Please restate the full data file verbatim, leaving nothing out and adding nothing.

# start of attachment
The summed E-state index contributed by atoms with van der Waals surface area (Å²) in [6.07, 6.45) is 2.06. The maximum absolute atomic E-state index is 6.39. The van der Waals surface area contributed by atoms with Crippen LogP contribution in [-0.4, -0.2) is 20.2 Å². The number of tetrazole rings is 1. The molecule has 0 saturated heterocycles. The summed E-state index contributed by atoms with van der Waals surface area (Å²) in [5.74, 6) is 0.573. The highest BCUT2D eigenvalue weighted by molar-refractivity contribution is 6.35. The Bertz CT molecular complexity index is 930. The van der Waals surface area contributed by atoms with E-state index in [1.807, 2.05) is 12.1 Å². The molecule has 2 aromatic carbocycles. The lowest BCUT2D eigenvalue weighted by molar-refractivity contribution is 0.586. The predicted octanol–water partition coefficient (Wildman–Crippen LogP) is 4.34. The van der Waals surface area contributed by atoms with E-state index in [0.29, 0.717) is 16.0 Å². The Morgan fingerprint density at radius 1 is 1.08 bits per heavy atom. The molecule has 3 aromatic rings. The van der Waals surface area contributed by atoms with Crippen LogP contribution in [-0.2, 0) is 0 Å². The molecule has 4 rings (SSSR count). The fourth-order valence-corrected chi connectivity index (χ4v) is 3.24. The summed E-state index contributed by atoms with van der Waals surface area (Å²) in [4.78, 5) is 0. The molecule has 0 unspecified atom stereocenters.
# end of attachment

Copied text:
The summed E-state index contributed by atoms with van der Waals surface area (Å²) in [6.07, 6.45) is 2.06. The maximum absolute atomic E-state index is 6.39. The van der Waals surface area contributed by atoms with Crippen LogP contribution in [-0.4, -0.2) is 20.2 Å². The number of tetrazole rings is 1. The molecule has 0 saturated heterocycles. The summed E-state index contributed by atoms with van der Waals surface area (Å²) in [5.74, 6) is 0.573. The highest BCUT2D eigenvalue weighted by molar-refractivity contribution is 6.35. The Bertz CT molecular complexity index is 930. The van der Waals surface area contributed by atoms with E-state index in [1.807, 2.05) is 12.1 Å². The molecule has 2 aromatic carbocycles. The lowest BCUT2D eigenvalue weighted by molar-refractivity contribution is 0.586. The predicted octanol–water partition coefficient (Wildman–Crippen LogP) is 4.34. The van der Waals surface area contributed by atoms with E-state index in [0.29, 0.717) is 16.0 Å². The Morgan fingerprint density at radius 1 is 1.08 bits per heavy atom. The molecule has 3 aromatic rings. The van der Waals surface area contributed by atoms with Crippen LogP contribution in [-0.2, 0) is 0 Å². The molecule has 4 rings (SSSR count). The fourth-order valence-corrected chi connectivity index (χ4v) is 3.24. The summed E-state index contributed by atoms with van der Waals surface area (Å²) in [4.78, 5) is 0. The molecule has 0 unspecified atom stereocenters.